50m interim fund to improve access to cancer drugs

In collaboration with Adfero

The government has announced a new £50 million fund to improve access to cancer drugs until the new Cancer Drugs Fund comes into effect in April 2011.

From October, the additional funding will be made available to help patients get access to innovative new cancer drugs, which may extend or improve the quality of their life. The fund will provide money for drugs that have been recommended for patients by their doctors.

It is unclear exactly how this fund will work in practice. In principle, doctors will take responsibility for deciding how the funding is spent for individual patients, based on advice from cancer specialists.

Health secretary Andrew Lansley announced the fund after a new report on international variations in drug usage was published. The report, by national cancer director Professor Sir Mike Richards, found that the UK's uptake of new drugs lags behind other European countries.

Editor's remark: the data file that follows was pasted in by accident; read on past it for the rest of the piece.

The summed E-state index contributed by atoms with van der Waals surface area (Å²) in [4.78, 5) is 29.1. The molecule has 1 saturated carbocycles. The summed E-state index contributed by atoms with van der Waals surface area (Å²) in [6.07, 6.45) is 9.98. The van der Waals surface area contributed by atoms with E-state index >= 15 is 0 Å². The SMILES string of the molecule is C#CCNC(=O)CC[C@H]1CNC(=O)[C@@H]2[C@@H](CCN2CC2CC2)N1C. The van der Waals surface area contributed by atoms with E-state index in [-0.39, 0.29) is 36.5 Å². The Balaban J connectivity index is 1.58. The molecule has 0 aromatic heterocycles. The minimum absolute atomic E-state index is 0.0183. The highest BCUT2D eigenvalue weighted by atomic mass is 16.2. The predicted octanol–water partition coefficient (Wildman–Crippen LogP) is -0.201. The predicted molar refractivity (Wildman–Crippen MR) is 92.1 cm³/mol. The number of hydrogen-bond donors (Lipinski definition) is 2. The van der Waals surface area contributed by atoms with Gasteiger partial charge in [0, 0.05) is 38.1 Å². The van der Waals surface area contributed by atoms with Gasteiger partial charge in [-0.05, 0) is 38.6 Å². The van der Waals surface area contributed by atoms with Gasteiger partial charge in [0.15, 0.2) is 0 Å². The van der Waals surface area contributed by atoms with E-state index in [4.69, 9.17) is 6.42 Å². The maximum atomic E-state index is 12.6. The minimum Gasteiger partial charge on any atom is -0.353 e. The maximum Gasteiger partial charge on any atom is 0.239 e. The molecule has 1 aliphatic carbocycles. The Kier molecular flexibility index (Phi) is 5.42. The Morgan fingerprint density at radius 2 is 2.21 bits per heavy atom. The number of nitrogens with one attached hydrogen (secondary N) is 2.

"Usage of new cancer drugs is relatively low in comparison with international averages," said Professor Richards, "and I therefore welcome the additional £50 million being made available this year for cancer drugs.

"This will mean that cancer patients will begin to benefit from new drugs now in advance of the main Cancer Drugs Fund which will start from April next year."

Mr Lansley noted that the uptake of cancer drugs was at odds with the level of cancer research carried out in the UK. He said: "It's a scandal that we are strong in cancer research and participation in clinical trials in the UK, yet NHS patients aren't always seeing the benefits from the research swiftly enough.

"Patients should have access to innovative cancer drugs that can extend or improve their quality of life and which their doctors have recommended, which is why I'm determined to take action now."

Hilary Tovey, policy manager at Cancer Research UK, said: "Anything that helps patients get drugs faster is welcome. We know that the UK has a low uptake of new drugs compared to other countries, and hope that this new fund will help address this.

"We look forward to seeing more detail about how the fund will work in practice and we will be monitoring its impact. We want to ensure that all cancer patients are getting the treatments which might benefit them."